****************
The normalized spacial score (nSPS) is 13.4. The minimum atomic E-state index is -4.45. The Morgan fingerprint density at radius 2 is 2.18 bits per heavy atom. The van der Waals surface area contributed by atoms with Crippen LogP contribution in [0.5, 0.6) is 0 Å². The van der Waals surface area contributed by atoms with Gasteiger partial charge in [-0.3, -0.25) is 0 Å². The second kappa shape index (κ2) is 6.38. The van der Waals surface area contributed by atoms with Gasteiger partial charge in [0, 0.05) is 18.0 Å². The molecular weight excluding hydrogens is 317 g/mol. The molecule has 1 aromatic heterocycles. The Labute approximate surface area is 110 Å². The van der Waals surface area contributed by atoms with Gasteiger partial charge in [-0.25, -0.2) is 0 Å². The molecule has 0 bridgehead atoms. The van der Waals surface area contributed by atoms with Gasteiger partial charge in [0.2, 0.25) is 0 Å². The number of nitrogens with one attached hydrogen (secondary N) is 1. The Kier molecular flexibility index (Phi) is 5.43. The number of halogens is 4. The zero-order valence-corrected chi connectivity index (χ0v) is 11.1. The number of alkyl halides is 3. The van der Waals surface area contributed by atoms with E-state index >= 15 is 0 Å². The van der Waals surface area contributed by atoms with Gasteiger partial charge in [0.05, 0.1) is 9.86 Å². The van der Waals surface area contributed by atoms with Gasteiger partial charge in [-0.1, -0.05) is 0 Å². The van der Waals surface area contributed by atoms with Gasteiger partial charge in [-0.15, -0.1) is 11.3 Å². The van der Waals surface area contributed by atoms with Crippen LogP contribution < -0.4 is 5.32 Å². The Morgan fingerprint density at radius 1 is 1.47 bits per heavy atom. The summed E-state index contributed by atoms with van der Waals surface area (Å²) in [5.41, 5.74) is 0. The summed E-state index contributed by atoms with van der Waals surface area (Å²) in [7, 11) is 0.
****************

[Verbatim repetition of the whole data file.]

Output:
The normalized spacial score (nSPS) is 13.4. The minimum atomic E-state index is -4.45. The Morgan fingerprint density at radius 2 is 2.18 bits per heavy atom. The van der Waals surface area contributed by atoms with Crippen LogP contribution in [0.5, 0.6) is 0 Å². The van der Waals surface area contributed by atoms with Gasteiger partial charge in [-0.3, -0.25) is 0 Å². The second kappa shape index (κ2) is 6.38. The van der Waals surface area contributed by atoms with Gasteiger partial charge in [0, 0.05) is 18.0 Å². The molecular weight excluding hydrogens is 317 g/mol. The molecule has 1 aromatic heterocycles. The Labute approximate surface area is 110 Å². The van der Waals surface area contributed by atoms with Gasteiger partial charge in [-0.25, -0.2) is 0 Å². The molecule has 0 bridgehead atoms. The van der Waals surface area contributed by atoms with Gasteiger partial charge in [0.2, 0.25) is 0 Å². The number of nitrogens with one attached hydrogen (secondary N) is 1. The Kier molecular flexibility index (Phi) is 5.43. The number of halogens is 4. The zero-order valence-corrected chi connectivity index (χ0v) is 11.1. The number of alkyl halides is 3. The van der Waals surface area contributed by atoms with E-state index >= 15 is 0 Å². The van der Waals surface area contributed by atoms with Gasteiger partial charge in [0.05, 0.1) is 9.86 Å². The van der Waals surface area contributed by atoms with Gasteiger partial charge in [-0.1, -0.05) is 0 Å². The van der Waals surface area contributed by atoms with Gasteiger partial charge in [-0.15, -0.1) is 11.3 Å². The van der Waals surface area contributed by atoms with Crippen LogP contribution < -0.4 is 5.32 Å². The Morgan fingerprint density at radius 1 is 1.47 bits per heavy atom. The summed E-state index contributed by atoms with van der Waals surface area (Å²) in [5.41, 5.74) is 0. The summed E-state index contributed by atoms with van der Waals surface area (Å²) in [7, 11) is 0.